The usefulness of a food processor all depends on what kind of cooking you do.

                                                                                                  1. re: juliejulez

                                                                                                    Not all pates are classic pates.

                                                                                                    For leftover ham bits, when we're tired of jambalaya and ham fried rice, the leftovers get a total new lease on life when processed with cream cheese and/or butter and a few capers. Ham spread may be more loved by my husband than ham itself.

                                                                                                    1. re: juliejulez

                                                                                                      BTW I used my food processor this weekend to make no bake peanut butter squares. It did make the crust part (which involves pulverizing graham crackers into crumbs, then combining it with melted peanut butter, butter and powdered sugar) a lot simpler.

                                                                                                      BUT, I still maintain it's a pain to clean. In this instance, little sticky bits of peanut butter gunk got into just about every nook and cranny possible.

                                                                                              2. re: Jay F

                                                                                                a couple of things about my blender:
                                                                                                1) since it has an all steel 600 watt motor, it is pretty powerful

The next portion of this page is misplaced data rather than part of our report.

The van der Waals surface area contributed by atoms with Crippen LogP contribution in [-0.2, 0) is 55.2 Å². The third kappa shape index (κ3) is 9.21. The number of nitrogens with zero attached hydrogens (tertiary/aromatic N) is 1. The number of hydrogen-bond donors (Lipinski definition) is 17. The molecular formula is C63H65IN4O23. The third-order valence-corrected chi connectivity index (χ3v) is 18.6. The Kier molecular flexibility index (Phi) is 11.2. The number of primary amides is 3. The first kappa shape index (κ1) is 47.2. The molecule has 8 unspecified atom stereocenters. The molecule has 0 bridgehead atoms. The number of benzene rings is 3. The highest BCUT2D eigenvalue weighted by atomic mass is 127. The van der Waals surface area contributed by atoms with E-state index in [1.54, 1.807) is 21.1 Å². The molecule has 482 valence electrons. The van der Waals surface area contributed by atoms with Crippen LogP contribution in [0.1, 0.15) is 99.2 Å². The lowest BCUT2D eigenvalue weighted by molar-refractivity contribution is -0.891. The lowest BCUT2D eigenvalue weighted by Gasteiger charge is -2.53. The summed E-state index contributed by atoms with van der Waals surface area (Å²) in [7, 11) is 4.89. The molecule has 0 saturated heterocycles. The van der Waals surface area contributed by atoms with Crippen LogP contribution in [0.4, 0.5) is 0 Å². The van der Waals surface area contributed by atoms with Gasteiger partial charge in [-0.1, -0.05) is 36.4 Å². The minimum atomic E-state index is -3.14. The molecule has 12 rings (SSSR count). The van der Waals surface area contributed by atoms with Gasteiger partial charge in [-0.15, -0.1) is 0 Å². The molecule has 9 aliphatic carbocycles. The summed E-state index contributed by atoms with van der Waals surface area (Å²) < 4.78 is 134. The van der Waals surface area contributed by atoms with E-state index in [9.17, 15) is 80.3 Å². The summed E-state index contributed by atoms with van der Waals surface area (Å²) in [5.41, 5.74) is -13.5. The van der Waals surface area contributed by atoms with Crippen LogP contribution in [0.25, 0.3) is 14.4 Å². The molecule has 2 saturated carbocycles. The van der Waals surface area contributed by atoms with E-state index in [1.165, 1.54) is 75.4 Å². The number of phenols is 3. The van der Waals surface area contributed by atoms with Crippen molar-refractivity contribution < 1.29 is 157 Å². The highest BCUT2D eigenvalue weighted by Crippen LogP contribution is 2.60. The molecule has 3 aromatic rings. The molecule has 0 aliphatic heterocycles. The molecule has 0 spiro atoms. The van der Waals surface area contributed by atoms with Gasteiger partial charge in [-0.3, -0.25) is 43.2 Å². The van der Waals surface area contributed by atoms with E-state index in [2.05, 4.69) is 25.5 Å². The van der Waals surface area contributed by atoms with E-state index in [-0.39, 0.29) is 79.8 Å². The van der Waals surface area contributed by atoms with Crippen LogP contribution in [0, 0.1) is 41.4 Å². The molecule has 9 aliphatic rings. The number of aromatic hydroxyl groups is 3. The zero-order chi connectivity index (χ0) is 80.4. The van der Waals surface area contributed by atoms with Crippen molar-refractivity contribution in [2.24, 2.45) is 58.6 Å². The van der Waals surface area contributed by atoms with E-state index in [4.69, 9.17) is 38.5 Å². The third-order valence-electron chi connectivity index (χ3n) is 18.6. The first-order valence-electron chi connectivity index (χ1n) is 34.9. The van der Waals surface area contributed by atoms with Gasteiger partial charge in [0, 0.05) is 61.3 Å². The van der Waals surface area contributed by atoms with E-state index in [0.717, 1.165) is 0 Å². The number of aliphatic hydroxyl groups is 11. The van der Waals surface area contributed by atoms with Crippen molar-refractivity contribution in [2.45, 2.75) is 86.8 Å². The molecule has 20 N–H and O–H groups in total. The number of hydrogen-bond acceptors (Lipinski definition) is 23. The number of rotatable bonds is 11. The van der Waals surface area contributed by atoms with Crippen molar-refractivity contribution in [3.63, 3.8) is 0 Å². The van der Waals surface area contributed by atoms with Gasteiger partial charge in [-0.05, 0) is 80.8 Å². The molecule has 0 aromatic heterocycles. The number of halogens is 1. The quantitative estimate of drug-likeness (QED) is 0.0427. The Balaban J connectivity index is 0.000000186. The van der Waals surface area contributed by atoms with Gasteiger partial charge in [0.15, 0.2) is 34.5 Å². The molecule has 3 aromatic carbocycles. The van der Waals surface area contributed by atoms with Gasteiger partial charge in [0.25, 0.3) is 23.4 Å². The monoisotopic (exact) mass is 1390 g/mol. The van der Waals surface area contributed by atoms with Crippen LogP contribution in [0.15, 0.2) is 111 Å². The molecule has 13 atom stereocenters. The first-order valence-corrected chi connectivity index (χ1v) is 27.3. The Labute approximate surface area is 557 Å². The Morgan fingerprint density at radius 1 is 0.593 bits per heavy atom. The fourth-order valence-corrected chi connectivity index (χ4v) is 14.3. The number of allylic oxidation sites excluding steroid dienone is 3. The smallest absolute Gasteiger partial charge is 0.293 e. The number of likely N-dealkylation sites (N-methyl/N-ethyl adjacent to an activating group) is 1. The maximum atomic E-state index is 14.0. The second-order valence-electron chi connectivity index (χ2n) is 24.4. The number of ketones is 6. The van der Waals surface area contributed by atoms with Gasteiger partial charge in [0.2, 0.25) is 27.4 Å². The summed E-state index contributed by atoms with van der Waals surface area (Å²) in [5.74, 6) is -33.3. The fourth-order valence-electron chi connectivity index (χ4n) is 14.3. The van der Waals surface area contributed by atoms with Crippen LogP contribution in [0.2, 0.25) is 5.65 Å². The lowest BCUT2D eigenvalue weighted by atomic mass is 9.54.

2) for cleaning i unscrew the plastic collar at the bottom of the blender jar and put the jar, the bottom and the rubber gasket in my dishwasher.
                                                                                                3) it has a special setting for thick things that has the blade turning one way and then reversing direction while speeding up and slowing down. i find this works better than my food processor for thick things.

                                                                                                1. re: Jay F

                                                                                                  Because I got tired of breaking down my blender into so many parts (and the gasket), I got an immersion blender which is SO much easier to clean.

                                                                                                  My processor is for larger efforts. (It has to be worth the effort for clean up) and I've been award of my personal Klutz factor and have only considered mandolins from a safe distance.

                                                                                                  1. re: shallots

                                                                                                    I'd forgotten about those FPs with all the parts. I gave that Cuisinart away, and went back to using another of the original, simpler version.

                                                                                              3. I couldn't survive the holidays without it. All those Christmas cookie recipies that start with "blend butter and sugar with a fork" are faster and easier with the food processor and you don't have to worry that your butter isn't soft enough. Plus, it produces nonmessy nut chopping and chocolate chopping. I make 2 dips in minutes (clam dip and blue cheese dip) and then break up the cornflakes for chicken fingers. I don't use it as much for soup since I got an immersion blender, but do use it at least once a week. It makes a great cranberry relish. Once I couldn't find ground lamb so made my own for seekh kebabs.

                                                                                                2 Replies
                                                                                                1. re: Jerseygirl27

                                                                                                  I find the simple chopping and kneading as relaxing and enjoyable process in the kitchen... you can pour the love into it....:)

                                                                                                  1. re: roro808

                                                                                                    I agree but (in my life) the reality is that I don't always have the time to do it. Thats whree so many of my kitchen conveniences come in.